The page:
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Re: FileFilter '%p' does not give FULL path to

From: Bill Moseley <moseley(at)not-real.hank.org>
Date: Thu Oct 10 2002 - 20:44:10 GMT
At 12:01 PM 10/10/02 -0700, Greg Fenton wrote:
>--- Bill Moseley <moseley@hank.org> wrote:
>> At 04:47 PM 10/09/02 -0700, Greg Fenton wrote:
>> >
>> >I need the full path to the temporary file.
>> >'%p' gives "./as8f4y75"
>> 
>> That is the path to the temporary file (although that's doesn't look
>> like a temporary file generated by swish).
>
>This is not the FULL path as indicated by the docs.  It is a relative
>path.  The docs should reflect this.

I think where the docs say:

   %p   =  Full pathname to work file

I don't think I wrote that, but I assume "Full pathname" was meant as the
file name *including* the directory part, instead of just the basename (to
distinguish from %f).  It's always been dependent on the setting of the
temporary path which could be a relative path, plus there's no 100% way to
get the absolute path from root.

>The example that is given in the docs (FileFilter description) is:
>    %p = "/tmp/tmp.1234.mydoc.txt"
>but there is no mention of the fact that this is because TEMP is set.

Right it should be clearer that the above is just an example and that the
actual location is really a mystery.  Patches are always welcome for the docs.

BTW - It is mentioned in the Changes file:

"Temporary file locations

Swish-e now uses the environment variables TMPDIR, TMP, and TEMP (in that
order) to decide where to write temporary files. The configuration setting
of TmpDir will be used if none of the environment variables are set.
Swish-e uses the current directory otherwise; there is no default temporary
directory."

It's also listed in the SWISH-CONFIG file, but not clearly, under the
TMPDIR config option.

Why does your filter require the absolute path from root?  You aren't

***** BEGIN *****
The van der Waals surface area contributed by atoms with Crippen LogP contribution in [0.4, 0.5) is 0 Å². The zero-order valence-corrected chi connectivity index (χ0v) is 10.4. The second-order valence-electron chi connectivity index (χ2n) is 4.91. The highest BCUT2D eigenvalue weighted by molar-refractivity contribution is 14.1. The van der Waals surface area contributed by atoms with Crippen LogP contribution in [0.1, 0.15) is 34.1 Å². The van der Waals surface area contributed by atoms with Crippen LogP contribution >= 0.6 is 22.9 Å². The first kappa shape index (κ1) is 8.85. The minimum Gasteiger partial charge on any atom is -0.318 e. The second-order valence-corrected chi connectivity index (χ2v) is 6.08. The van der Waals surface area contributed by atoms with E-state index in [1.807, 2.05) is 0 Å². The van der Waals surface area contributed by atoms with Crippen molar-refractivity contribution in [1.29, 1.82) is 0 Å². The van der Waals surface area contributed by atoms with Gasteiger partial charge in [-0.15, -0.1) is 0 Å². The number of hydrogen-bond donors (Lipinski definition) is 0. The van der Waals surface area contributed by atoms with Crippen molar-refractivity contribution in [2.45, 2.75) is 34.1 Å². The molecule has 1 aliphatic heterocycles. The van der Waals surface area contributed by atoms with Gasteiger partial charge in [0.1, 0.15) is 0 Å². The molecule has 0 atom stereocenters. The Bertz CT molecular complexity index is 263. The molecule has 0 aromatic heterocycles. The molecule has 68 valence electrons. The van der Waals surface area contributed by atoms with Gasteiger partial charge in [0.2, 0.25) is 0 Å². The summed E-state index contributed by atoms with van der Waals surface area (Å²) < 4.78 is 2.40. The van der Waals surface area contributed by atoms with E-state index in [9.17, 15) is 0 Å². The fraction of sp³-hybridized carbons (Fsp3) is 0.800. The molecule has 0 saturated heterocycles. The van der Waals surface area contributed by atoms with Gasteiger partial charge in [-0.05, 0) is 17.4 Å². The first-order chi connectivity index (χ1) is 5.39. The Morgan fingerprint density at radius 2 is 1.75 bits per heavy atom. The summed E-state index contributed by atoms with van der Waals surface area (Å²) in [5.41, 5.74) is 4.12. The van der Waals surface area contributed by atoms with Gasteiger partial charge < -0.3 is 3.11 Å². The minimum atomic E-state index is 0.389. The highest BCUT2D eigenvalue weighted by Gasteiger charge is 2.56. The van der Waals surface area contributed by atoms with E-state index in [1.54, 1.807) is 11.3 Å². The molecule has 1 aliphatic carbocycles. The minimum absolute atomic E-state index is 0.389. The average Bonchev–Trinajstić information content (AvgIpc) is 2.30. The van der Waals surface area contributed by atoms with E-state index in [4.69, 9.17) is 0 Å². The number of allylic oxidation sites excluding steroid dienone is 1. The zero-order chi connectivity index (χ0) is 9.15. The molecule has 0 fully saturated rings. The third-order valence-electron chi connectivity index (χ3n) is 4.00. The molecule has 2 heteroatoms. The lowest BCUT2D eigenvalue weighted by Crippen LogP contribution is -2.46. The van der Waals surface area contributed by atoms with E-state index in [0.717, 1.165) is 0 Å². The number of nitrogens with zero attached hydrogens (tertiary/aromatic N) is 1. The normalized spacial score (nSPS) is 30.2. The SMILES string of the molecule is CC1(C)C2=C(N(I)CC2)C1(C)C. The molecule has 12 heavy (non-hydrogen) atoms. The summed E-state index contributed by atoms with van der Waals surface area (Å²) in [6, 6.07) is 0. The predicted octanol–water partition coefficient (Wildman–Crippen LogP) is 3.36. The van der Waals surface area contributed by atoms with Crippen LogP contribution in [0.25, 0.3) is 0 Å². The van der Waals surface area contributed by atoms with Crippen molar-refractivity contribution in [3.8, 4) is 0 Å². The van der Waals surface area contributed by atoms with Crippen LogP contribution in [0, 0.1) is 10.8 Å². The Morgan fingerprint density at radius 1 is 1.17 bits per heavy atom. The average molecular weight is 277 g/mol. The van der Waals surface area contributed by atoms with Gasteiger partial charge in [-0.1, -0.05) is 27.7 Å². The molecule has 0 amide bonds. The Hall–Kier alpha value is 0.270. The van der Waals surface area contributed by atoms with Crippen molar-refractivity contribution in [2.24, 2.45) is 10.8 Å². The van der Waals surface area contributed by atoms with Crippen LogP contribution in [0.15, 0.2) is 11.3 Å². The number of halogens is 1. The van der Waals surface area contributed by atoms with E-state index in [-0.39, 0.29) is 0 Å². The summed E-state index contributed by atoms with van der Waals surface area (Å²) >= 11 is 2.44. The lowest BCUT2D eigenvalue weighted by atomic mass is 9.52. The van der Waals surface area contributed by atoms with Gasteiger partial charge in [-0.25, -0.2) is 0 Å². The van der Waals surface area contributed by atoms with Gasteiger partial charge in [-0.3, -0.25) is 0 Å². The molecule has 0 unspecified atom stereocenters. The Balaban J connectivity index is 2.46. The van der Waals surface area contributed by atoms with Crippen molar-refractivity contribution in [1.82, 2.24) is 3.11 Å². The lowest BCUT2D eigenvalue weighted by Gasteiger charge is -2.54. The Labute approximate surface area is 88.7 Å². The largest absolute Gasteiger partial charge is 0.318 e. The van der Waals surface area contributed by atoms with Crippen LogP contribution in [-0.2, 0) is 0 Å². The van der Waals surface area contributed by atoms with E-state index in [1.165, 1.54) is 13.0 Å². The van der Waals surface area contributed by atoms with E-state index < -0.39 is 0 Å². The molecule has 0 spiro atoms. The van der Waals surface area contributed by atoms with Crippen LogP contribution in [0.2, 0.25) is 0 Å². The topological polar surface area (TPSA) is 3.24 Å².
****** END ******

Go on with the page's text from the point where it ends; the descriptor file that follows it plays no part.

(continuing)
changing directories in your filter, are you?

>> It's useful if your filter needs to know just the directory name. 
>> Not sure why a filter might need that, but it's there just in case.
>
>My point is that "./" is not very useful information.  I would think
>that the value of '%d' should be `pwd` instead of "./".  If someone
>ever wanted to use this value, then what good is "./" to them?  What
>good is "./foo" as a value for '%p'? 

./  says it's in the current directory.  It's a valid path.  Roy just
posted the other day about swish-e not working and it was because he forgot
./ so in that case it seems like it was very useful. ;)  How else are you
going to write the current directory without knowing the absolute path from
root?

Can't use `pwd`, of course:

  C:\WINDOWS\Desktop>pwd
  Bad command or file name

Perl uses a trick to walk up the directory tree to find root.  I have one
ISP that has removed read perms from ~/.. and so that even fails.
Sometimes you know where you are, but have no clue where you are in
relation to anything else.  I think I remember that from my college days.

>IMO, under all circumstances %p should be the full absolute path to the
>temp file, %d should be the full absolute path to the parent dir of the
>temp file, and %f should be the basename of the temp file.  I don't
>believe that the current behaviour makes much sense (though I'd be
>happy to hear otherwise).

Ok, then if the current directory ./ is not a good choice pick one that is.
I needs to be available on all platforms.  Not /tmp, as that's not on every
platform.  Root, probably exists everywhere, but then how often can a
normal user write to the root directory?  Not $HOME, of course.  Seems like
the only choice is the current directory.


>BTW: the filter I am using creates its own temporary directory and
>chdir()'s to that, so "./as8f4y75" is not useful to it.  I will set
>TEMP and hopefully this resolves the issue.

Well there's the problem.  Why not write the filter so it writes to that
directory instead of chdir'ing?  It knows where the directory is its
creating, right?

There's no question the docs can be improved.  I don't really read them
that often, and even when I do they make reasonable sense to me.  That
doesn't mean that they make sense to everyone -- so like I always say,
Patches Welcome!

Thanks,


-- 
Bill Moseley
mailto:moseley@hank.org
Received on Thu Oct 10 20:48:08 2002